Uli Schmidt, son of Louis Schmidt, was the prince of hookers and a genius of a player. A medical doctor by profession he was a favourite amongst all Bulls supporters, even when leaving Northerns for arch-enemies Transvaal at the beginning of the 1993 season. Thanks to his fiery performance and expertise he played many times for his province and country and was desperately unlucky to miss out on the 1995 World Cup year due to a neck injury. If he had been able to play test rugby on a regular basis especially during the late 1980s, he would probably have been regarded as one of the world's greatest hookers. Legendary All Black lock, Colin Meads, in fact described Schmidt as the world's best hooker.
Johan Heunis was a true gentleman and probably the best full-back the union had ever produced. Except for the scrum-half, he played and gave outstanding performances in all the backline positions. In 1989, Heunis was nominated as SA Player of the Year. Naas Botha described Heunis as a; " ... ideal team mate in any crisis situation." He was rock solid on defence, very secure under the high-ball and fantastic with ball in hand.
In 1992, a young scrumhalf by the name of Joost van der Westhuizen partnered Naas Botha as the Bulls' halfback combination. Everyone knew he would become something very special, and with time he did. He is one of only a handful of players that have won a World Cup winners medal (1995), and Tri-Nations winners medal (1998) and a Currie Cup winners medals (1998 and 2002). He captained his side in both the Currie Cup finals he played and was later also awarded the captaincy of the Springboks in the 1999 World Cup.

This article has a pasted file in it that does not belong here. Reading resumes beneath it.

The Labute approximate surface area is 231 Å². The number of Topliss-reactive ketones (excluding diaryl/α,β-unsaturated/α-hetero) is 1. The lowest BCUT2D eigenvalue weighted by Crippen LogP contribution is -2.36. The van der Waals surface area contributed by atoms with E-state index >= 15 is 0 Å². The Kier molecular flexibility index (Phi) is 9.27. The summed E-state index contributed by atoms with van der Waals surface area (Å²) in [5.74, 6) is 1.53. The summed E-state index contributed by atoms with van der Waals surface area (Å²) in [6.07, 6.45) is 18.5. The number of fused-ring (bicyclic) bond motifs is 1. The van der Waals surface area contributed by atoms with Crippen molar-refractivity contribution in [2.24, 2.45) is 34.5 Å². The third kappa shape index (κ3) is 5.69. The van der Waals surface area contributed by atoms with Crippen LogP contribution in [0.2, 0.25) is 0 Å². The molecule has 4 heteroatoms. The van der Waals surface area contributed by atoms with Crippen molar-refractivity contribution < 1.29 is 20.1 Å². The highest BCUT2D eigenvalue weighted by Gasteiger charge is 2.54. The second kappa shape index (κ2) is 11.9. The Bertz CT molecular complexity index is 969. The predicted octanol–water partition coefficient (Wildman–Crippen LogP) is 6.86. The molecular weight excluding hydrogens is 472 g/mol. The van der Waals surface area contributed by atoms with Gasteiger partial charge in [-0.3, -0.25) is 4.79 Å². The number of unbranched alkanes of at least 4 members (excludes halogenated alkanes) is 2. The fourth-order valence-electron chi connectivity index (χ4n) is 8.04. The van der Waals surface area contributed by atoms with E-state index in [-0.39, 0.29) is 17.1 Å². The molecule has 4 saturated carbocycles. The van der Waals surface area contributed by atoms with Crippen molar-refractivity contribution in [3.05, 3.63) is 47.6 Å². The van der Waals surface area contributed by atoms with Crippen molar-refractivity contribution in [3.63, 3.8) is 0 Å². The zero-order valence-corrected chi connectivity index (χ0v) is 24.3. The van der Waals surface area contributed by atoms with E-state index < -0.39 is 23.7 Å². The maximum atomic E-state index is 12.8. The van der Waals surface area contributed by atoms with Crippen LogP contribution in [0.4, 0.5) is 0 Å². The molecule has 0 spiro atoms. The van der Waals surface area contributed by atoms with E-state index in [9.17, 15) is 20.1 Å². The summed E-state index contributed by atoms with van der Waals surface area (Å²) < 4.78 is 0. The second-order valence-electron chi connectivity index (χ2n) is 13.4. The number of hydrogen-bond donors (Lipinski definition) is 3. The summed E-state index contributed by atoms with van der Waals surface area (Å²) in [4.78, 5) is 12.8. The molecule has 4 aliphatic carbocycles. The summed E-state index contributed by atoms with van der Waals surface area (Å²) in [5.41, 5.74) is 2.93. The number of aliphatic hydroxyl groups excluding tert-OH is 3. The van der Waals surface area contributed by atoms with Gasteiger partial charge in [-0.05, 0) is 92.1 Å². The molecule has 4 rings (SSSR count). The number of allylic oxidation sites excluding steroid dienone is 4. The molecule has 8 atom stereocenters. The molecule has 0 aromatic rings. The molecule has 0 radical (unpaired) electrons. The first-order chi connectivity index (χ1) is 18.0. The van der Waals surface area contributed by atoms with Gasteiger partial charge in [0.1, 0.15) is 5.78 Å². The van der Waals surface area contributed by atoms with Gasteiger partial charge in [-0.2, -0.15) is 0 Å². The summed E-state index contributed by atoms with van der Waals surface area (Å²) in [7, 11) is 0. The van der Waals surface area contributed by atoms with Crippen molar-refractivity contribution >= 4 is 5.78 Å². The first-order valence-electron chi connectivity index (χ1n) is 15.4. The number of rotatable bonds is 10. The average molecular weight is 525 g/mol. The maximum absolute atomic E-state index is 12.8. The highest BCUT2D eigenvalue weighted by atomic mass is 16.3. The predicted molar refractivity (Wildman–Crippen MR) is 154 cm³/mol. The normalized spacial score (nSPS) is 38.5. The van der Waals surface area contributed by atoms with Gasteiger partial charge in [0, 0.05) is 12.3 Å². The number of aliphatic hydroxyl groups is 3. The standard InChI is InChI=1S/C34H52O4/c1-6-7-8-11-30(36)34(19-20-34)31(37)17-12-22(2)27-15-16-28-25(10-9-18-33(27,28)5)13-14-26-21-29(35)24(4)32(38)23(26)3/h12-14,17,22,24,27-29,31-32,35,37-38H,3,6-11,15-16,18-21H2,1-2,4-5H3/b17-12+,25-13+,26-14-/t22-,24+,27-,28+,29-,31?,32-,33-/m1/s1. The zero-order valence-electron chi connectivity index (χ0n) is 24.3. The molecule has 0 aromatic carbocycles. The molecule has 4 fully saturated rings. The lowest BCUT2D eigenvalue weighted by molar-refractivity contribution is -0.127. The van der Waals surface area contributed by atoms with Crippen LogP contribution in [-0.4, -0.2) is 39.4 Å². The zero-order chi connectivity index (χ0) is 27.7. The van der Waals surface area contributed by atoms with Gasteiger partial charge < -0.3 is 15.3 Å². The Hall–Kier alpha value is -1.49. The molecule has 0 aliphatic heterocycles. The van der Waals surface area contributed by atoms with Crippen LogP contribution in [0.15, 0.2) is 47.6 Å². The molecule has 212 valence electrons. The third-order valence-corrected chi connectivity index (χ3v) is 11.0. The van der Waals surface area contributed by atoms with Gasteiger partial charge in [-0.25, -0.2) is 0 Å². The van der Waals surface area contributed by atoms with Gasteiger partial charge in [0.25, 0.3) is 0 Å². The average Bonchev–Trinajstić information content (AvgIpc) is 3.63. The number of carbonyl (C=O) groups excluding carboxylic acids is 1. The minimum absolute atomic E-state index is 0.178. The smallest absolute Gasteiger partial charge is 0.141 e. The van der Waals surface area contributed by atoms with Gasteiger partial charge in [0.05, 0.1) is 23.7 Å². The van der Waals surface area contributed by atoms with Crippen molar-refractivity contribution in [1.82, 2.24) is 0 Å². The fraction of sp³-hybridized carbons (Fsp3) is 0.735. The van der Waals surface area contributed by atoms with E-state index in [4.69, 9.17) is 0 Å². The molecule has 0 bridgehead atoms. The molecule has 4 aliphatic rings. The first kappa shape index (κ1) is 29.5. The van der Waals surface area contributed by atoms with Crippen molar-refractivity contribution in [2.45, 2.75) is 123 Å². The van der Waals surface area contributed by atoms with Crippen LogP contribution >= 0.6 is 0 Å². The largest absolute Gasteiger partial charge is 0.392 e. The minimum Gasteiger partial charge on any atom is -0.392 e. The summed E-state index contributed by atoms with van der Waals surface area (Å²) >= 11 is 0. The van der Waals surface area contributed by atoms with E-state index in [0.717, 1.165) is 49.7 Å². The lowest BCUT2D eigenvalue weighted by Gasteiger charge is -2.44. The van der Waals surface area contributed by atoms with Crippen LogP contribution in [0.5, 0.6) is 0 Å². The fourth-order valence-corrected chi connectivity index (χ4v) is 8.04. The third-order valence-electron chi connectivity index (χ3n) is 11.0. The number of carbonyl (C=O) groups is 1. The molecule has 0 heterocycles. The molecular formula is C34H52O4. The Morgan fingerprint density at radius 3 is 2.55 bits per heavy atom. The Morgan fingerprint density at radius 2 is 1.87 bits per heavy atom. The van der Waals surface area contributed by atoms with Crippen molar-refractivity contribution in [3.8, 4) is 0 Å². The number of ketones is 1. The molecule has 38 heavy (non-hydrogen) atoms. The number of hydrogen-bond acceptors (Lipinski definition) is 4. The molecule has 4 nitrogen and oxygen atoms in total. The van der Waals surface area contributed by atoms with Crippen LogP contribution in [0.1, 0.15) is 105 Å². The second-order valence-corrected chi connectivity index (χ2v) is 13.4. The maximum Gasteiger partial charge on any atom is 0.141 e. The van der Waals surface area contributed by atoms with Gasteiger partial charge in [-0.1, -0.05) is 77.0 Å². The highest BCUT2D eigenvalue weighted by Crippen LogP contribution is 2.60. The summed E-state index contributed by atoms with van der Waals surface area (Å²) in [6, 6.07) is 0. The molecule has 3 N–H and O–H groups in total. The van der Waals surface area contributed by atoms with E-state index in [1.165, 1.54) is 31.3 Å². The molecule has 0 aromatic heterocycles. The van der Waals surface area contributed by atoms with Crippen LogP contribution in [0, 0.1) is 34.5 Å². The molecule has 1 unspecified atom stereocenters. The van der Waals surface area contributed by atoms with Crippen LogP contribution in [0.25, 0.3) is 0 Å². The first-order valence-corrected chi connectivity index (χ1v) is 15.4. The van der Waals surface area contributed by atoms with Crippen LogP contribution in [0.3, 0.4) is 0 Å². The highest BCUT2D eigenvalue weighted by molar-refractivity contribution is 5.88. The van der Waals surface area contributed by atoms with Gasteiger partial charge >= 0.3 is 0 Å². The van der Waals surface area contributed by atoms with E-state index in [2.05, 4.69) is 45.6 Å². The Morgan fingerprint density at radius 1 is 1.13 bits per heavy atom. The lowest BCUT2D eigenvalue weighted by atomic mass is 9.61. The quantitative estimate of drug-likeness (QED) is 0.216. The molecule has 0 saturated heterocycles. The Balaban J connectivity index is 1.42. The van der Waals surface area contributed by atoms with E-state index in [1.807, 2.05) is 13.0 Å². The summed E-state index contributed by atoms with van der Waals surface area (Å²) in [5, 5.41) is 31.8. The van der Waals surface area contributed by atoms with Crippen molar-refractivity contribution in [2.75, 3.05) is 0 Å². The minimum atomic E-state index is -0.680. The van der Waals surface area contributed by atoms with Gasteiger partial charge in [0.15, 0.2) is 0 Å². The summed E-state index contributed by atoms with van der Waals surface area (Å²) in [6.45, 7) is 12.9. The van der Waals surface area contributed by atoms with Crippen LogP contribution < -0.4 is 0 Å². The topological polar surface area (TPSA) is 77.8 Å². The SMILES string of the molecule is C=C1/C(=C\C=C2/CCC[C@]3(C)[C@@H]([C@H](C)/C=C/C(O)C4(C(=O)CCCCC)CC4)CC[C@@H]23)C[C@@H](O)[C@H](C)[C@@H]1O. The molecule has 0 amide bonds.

It was not just on the field where Northern Transvaal have there heroes. Off the field heroes are as important as the on-the-field ones.
Professor Fritz Eloff and Brigadier Buurman van Zyl will be remembered as the greatest of all Blue Bulls heroes off the field. Eloff was the chairman of the Northern Transvaal Rugby Union for 26 years, and one of the most acclaimed and respected rugby personalities in South Africa. He was also Deputy Chairman of the South African Rugby Board for 15 years, member of the International Rugby Board for 27 years as well as chairman for a term, and co-chairman of the SA Rugby Football Union (SARFU). During his time at the helm Northern Tranvaal played in 18 finals, winning 11 and drawing 3 times.